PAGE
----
When Bismarck, North Dakota, police found eight ounces of the newly illegal psychedelic herb Salvia divinorum in Kenneth Rau's house last April, they claimed it was enough for about 900 doses. Rau—who appears to be the first American prosecuted for possession of salvia, which remains legal in most of the country—therefore faced a charge of possessing salvia with intent to deliver. Press accounts say that's a Class A felony, punishable by up to 20 years in prison. The online version of the North Dakota Code (PDF) says it's a Class B felony, punishable by up to 10 years in prison (Class A being reserved for possession of narcotics, methamphetamine, or more than 100 pounds of marijuana with intent to deliver). Either way, the potential penalty was much more severe than Rau anticipated when he bought the salvia for $35 on eBay in December. North Dakota's salvia ban had taken effect the previous August, and Rau (quite plausibly) says he was not aware of it.
The Drug War Chronicle reports that Rau recently was offered a plea bargain under which he would have spent five years in prison, which someone facing the possibility of 10 or 20 years might seriously consider. Rau, who insists (again, quite plausibly) that the salvia was strictly for his own use, turned down the offer. It's a good thing he did, because shortly thereafter the prosecution admitted that police had overestimated the number of salvia doses in Rau's possession by a factor of more than 100. According to a story in today's Bismarck Tribune, "Burleigh County Assistant State's Attorney Cynthia Feland said in court on Wednesday that authorities researched salvia divinorum and learned that the amount Rau had was about 8 doses." The salvia charge therefore has been reduced to a Class C felony, which carries a maximum penalty of five years.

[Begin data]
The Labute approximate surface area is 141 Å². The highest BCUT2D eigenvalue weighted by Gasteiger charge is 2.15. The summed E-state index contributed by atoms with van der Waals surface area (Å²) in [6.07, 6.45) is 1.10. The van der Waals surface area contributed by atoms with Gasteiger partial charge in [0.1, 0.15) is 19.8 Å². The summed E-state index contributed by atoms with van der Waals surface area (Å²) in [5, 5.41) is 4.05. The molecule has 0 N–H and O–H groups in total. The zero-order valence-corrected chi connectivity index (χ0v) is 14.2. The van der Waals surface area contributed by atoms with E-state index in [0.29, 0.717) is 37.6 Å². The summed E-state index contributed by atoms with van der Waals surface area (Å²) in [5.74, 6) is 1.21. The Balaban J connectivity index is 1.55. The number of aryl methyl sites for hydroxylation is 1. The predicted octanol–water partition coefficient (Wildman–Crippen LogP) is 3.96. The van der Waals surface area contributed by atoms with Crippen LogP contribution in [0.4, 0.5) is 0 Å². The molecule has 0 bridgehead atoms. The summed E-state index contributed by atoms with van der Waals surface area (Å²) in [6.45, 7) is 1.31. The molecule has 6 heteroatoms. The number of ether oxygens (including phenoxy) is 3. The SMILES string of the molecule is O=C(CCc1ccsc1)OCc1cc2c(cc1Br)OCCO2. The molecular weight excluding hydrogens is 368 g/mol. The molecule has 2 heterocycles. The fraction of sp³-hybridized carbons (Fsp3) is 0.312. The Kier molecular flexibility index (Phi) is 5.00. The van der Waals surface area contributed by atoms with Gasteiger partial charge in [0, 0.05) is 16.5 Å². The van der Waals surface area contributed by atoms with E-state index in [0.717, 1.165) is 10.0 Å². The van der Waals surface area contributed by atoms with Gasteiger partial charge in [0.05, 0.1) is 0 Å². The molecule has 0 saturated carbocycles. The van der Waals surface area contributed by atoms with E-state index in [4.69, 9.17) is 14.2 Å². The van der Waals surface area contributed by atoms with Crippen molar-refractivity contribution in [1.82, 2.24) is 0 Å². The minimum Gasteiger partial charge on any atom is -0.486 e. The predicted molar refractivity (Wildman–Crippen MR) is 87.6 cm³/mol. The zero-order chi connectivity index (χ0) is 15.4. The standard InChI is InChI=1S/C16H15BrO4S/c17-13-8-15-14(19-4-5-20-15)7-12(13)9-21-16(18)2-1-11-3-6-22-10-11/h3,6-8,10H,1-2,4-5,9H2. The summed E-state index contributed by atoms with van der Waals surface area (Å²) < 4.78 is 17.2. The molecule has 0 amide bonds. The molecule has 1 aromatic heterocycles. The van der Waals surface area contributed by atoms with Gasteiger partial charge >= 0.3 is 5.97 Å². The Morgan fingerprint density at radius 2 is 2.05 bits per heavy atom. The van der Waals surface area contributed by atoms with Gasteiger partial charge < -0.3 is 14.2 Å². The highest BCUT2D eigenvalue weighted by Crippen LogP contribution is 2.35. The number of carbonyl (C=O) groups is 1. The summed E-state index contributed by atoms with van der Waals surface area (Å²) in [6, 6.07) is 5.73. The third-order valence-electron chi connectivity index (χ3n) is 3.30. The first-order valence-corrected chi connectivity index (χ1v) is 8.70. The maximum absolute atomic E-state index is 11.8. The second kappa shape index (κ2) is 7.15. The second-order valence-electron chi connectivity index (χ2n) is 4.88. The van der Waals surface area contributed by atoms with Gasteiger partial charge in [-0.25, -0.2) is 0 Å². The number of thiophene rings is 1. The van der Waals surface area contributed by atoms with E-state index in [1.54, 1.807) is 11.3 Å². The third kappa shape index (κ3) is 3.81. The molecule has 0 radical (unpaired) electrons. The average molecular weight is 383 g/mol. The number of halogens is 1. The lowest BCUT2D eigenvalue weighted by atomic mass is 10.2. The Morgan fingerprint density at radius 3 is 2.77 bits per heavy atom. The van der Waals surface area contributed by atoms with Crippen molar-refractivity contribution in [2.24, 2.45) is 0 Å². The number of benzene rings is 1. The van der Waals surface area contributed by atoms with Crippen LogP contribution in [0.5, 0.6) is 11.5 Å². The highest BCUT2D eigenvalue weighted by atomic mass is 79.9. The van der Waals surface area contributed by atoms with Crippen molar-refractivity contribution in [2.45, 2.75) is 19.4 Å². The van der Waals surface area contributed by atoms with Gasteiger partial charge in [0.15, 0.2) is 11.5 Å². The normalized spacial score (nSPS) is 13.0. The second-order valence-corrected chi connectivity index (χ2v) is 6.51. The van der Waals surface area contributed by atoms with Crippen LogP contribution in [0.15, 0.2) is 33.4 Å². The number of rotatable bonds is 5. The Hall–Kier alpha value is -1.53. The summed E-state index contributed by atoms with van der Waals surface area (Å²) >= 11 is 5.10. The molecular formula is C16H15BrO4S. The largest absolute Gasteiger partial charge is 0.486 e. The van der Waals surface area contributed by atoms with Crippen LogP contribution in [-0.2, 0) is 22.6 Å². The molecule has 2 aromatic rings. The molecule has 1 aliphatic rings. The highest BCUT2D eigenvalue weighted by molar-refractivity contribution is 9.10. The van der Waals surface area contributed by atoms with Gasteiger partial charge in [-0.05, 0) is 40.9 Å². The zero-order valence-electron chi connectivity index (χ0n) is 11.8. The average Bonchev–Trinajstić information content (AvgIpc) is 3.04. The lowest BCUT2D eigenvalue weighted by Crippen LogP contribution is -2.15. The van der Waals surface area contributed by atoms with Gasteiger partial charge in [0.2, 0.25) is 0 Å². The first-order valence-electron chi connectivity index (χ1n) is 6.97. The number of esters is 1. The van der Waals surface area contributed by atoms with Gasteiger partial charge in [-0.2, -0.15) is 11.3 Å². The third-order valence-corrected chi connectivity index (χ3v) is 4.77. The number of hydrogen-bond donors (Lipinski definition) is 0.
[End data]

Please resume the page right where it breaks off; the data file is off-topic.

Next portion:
The Drug War Chronicle notes another example of the drug cops' ignorance about drugs: Rau was initially charged with possession of psilocybin because he had, in addition to the salvia, Amanita muscaria (a.k.a. fly agaric) mushrooms. Police later dropped that charge because they "figured out that amanita does not contain psilocybin."
The Tribune profiles Rau here. My previous post on his case is here. My comments on the broader salvia crackdown are here and here. Last year I touched on the distinction between psilocybin mushrooms and the cooler-looking (but less fun) fly agaric in a book review.